Academic Rigour at CMS
– According to Oxford Learner’s English Dictionary, the word ‘rigour’ means to be extremely thoughtful, careful, and paying great attention to detail. At times, the same word has been interpreted as being harsh or demanding, particularly in education. Formal education has changed since the Industrial Revolution where policies were made to ensure children were educated en masse. At that time, these regulations did not include the human aspect of the learner. Therefore, academic rigour is interpreted as rules made for all and today this can be daunting for both students and families. Our world has progressed since the industrial revolution, and so has the way we learn.
In a Montessori environment, the explanation of rigour is far more simple than we as adults imagine, and ‘academic rigour’ simply means preparing students to be the best they can be. Children want to succeed; children want to follow role models, children want to fully participate in the world around them and so it is the adults around them that must ensure the environment lends itself to offer the appropriate opportunities for students to excel.
Early Learning rigour
How does Caboolture Montessori School apply academic rigour to their pedagogy? How do we expect children as young as three to follow academic rigour?
In a Montessori class, even with our youngest learners, we encourage high individual engagement and questioning. Our environments are prepared to entice children to find their interests. Children are guided to explore and absorb new knowledge.
So where is the rigour? Our mini societies are based on mutual respect: children must wait their turn, children must finish the work they are doing before starting a new activity, and replace items as they found them for the next person to explore. Our students have a visual sequence on the shelves in the class of each learning area, so they can direct their own learning by seeing the progression of each concept. Children are expected to ask for lessons and to repeat the same with manipulates (educational materials) displayed in the room.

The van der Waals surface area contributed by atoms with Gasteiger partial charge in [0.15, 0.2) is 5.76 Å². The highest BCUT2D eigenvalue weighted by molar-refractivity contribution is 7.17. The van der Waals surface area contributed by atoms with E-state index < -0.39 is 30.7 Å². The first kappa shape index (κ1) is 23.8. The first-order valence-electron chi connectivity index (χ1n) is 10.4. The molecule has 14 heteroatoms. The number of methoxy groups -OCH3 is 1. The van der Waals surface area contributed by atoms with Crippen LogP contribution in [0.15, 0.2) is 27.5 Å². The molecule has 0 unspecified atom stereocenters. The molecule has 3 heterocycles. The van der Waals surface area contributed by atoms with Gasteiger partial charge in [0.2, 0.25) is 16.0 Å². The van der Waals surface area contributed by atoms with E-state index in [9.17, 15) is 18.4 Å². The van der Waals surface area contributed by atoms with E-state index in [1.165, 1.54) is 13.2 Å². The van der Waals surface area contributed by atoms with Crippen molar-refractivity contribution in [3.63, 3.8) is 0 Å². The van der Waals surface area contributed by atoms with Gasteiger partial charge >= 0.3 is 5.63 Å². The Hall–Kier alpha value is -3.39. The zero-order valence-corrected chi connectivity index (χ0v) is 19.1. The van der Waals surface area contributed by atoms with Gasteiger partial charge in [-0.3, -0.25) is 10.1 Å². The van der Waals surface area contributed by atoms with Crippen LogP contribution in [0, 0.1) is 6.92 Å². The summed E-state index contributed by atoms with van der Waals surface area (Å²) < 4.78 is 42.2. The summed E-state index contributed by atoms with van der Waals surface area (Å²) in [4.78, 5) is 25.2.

Therefore, Montessori classrooms are not a space where children ‘do what they want’; it is not an environment where children can choose to do nothing. Children are continuously involved with learning, hence the rigour. And this includes children as young as three which Maria Montessori stated are vastly underestimated.
Adults must be prepared to understand the child’s developmental needs and provide a rich environment for children to satisfy their curiosity and their capability, remembering that children from birth to approximately six years of age are developing neurologically faster, than at any other time in their life.
Young children NEED a stimulating learning environment with caring and precise guidance so they can build the foundations of continuous learners. Not providing academic rigour at an early age is a massively missed opportunity. Learning is work, work constructs the individual, and hence children in our early learning years are fully able to participate in academic rigour. Our Cycle 1 classes which begin from three years provide such a learning environment, providing another big difference to mainstream school, which prep children start at around age 5.
If you would like to know more about our Cycle 1 classes introduce academic rigour and to consider if it is right for your family, please attend our next Open Day. Registrations can be made here: